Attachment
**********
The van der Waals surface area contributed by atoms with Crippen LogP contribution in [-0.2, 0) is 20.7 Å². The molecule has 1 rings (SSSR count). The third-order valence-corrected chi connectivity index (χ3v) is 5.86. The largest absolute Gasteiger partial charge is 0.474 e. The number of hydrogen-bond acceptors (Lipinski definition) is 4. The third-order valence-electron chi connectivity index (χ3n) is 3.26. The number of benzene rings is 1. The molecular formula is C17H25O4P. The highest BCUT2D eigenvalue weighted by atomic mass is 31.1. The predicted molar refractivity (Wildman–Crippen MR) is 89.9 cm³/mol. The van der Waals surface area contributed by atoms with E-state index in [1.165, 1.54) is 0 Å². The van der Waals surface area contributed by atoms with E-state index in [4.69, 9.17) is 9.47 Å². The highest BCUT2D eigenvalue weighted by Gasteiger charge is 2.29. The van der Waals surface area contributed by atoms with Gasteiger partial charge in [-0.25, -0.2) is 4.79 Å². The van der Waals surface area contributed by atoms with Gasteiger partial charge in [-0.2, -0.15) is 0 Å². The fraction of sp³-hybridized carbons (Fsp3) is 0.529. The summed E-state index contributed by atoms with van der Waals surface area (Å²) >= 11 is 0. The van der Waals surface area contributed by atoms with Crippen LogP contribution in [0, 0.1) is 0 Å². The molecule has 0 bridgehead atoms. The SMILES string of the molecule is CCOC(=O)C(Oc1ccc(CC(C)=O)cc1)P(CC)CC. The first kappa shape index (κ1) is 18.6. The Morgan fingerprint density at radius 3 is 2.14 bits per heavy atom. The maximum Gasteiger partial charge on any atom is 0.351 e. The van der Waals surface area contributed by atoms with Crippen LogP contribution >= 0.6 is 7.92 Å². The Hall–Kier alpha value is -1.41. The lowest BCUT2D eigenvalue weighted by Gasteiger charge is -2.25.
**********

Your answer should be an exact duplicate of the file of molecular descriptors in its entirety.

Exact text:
The van der Waals surface area contributed by atoms with Crippen LogP contribution in [-0.2, 0) is 20.7 Å². The molecule has 1 rings (SSSR count). The third-order valence-corrected chi connectivity index (χ3v) is 5.86. The largest absolute Gasteiger partial charge is 0.474 e. The number of hydrogen-bond acceptors (Lipinski definition) is 4. The third-order valence-electron chi connectivity index (χ3n) is 3.26. The number of benzene rings is 1. The molecular formula is C17H25O4P. The highest BCUT2D eigenvalue weighted by atomic mass is 31.1. The predicted molar refractivity (Wildman–Crippen MR) is 89.9 cm³/mol. The van der Waals surface area contributed by atoms with E-state index in [1.165, 1.54) is 0 Å². The van der Waals surface area contributed by atoms with E-state index in [4.69, 9.17) is 9.47 Å². The highest BCUT2D eigenvalue weighted by Gasteiger charge is 2.29. The van der Waals surface area contributed by atoms with Gasteiger partial charge in [-0.25, -0.2) is 4.79 Å². The van der Waals surface area contributed by atoms with Gasteiger partial charge in [-0.2, -0.15) is 0 Å². The fraction of sp³-hybridized carbons (Fsp3) is 0.529. The summed E-state index contributed by atoms with van der Waals surface area (Å²) >= 11 is 0. The van der Waals surface area contributed by atoms with Crippen LogP contribution in [0, 0.1) is 0 Å². The molecule has 0 bridgehead atoms. The SMILES string of the molecule is CCOC(=O)C(Oc1ccc(CC(C)=O)cc1)P(CC)CC. The first kappa shape index (κ1) is 18.6. The Morgan fingerprint density at radius 3 is 2.14 bits per heavy atom. The maximum Gasteiger partial charge on any atom is 0.351 e. The van der Waals surface area contributed by atoms with Crippen LogP contribution >= 0.6 is 7.92 Å². The Hall–Kier alpha value is -1.41. The lowest BCUT2D eigenvalue weighted by Gasteiger charge is -2.25.